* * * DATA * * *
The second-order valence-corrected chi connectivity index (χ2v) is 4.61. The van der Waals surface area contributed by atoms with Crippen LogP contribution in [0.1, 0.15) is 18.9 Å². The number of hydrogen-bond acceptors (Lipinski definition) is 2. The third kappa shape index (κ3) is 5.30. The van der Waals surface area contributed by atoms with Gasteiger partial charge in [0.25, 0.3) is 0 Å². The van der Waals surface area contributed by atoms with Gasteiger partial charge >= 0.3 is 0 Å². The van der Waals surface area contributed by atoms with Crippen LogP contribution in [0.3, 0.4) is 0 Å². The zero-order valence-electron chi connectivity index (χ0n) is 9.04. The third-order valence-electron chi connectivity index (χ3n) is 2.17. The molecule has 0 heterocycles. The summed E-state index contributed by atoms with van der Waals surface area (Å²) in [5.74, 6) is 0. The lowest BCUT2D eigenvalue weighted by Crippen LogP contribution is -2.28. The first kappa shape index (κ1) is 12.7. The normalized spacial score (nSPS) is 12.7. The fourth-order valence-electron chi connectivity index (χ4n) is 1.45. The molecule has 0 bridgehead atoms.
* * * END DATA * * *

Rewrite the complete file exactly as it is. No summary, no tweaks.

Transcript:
The second-order valence-corrected chi connectivity index (χ2v) is 4.61. The van der Waals surface area contributed by atoms with Crippen LogP contribution in [0.1, 0.15) is 18.9 Å². The number of hydrogen-bond acceptors (Lipinski definition) is 2. The third kappa shape index (κ3) is 5.30. The van der Waals surface area contributed by atoms with Gasteiger partial charge in [0.25, 0.3) is 0 Å². The van der Waals surface area contributed by atoms with Gasteiger partial charge >= 0.3 is 0 Å². The van der Waals surface area contributed by atoms with Crippen LogP contribution in [0.3, 0.4) is 0 Å². The zero-order valence-electron chi connectivity index (χ0n) is 9.04. The third-order valence-electron chi connectivity index (χ3n) is 2.17. The molecule has 0 heterocycles. The summed E-state index contributed by atoms with van der Waals surface area (Å²) in [5.74, 6) is 0. The lowest BCUT2D eigenvalue weighted by Crippen LogP contribution is -2.28. The first kappa shape index (κ1) is 12.7. The normalized spacial score (nSPS) is 12.7. The fourth-order valence-electron chi connectivity index (χ4n) is 1.45. The molecule has 0 bridgehead atoms.